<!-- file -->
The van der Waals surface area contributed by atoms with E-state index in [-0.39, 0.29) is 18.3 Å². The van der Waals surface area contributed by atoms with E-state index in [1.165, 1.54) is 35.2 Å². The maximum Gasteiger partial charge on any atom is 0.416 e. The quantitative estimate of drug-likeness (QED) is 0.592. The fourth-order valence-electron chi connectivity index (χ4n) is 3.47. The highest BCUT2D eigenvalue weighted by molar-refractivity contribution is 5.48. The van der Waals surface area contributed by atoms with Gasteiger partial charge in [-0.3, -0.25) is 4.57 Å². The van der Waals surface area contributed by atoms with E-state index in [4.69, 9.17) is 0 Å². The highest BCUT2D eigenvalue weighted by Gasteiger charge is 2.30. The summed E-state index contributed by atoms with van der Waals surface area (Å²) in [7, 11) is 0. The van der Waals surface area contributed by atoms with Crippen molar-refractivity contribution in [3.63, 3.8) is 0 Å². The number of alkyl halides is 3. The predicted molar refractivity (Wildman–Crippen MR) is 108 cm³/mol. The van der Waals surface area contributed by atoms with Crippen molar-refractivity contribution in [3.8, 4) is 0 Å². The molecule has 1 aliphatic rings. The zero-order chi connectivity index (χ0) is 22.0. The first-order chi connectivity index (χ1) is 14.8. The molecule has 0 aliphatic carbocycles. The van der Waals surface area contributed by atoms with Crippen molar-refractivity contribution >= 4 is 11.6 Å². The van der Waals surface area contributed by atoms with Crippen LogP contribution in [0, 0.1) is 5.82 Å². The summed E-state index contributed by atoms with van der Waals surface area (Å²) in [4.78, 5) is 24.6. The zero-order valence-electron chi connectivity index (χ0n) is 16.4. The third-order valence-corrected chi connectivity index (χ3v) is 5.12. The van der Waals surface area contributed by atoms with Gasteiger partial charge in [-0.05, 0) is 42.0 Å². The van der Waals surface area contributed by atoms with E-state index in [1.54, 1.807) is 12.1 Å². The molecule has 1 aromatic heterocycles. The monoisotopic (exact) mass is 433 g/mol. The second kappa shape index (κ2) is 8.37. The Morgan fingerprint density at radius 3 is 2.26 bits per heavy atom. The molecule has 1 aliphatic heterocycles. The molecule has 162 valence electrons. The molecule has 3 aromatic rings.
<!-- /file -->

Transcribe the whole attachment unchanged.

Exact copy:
The van der Waals surface area contributed by atoms with E-state index in [-0.39, 0.29) is 18.3 Å². The van der Waals surface area contributed by atoms with E-state index in [1.165, 1.54) is 35.2 Å². The maximum Gasteiger partial charge on any atom is 0.416 e. The quantitative estimate of drug-likeness (QED) is 0.592. The fourth-order valence-electron chi connectivity index (χ4n) is 3.47. The highest BCUT2D eigenvalue weighted by molar-refractivity contribution is 5.48. The van der Waals surface area contributed by atoms with Gasteiger partial charge in [-0.3, -0.25) is 4.57 Å². The van der Waals surface area contributed by atoms with E-state index in [4.69, 9.17) is 0 Å². The highest BCUT2D eigenvalue weighted by Gasteiger charge is 2.30. The summed E-state index contributed by atoms with van der Waals surface area (Å²) in [7, 11) is 0. The van der Waals surface area contributed by atoms with Crippen molar-refractivity contribution in [3.63, 3.8) is 0 Å². The number of alkyl halides is 3. The predicted molar refractivity (Wildman–Crippen MR) is 108 cm³/mol. The van der Waals surface area contributed by atoms with Crippen molar-refractivity contribution in [3.8, 4) is 0 Å². The molecule has 1 aliphatic rings. The zero-order chi connectivity index (χ0) is 22.0. The first-order chi connectivity index (χ1) is 14.8. The molecule has 0 aliphatic carbocycles. The van der Waals surface area contributed by atoms with Crippen molar-refractivity contribution >= 4 is 11.6 Å². The van der Waals surface area contributed by atoms with Crippen LogP contribution in [0, 0.1) is 5.82 Å². The summed E-state index contributed by atoms with van der Waals surface area (Å²) in [4.78, 5) is 24.6. The zero-order valence-electron chi connectivity index (χ0n) is 16.4. The third-order valence-corrected chi connectivity index (χ3v) is 5.12. The van der Waals surface area contributed by atoms with Gasteiger partial charge in [-0.05, 0) is 42.0 Å². The van der Waals surface area contributed by atoms with E-state index in [1.54, 1.807) is 12.1 Å². The molecule has 1 aromatic heterocycles. The monoisotopic (exact) mass is 433 g/mol. The second kappa shape index (κ2) is 8.37. The Morgan fingerprint density at radius 3 is 2.26 bits per heavy atom. The molecule has 1 aliphatic heterocycles. The molecule has 162 valence electrons. The molecule has 3 aromatic rings.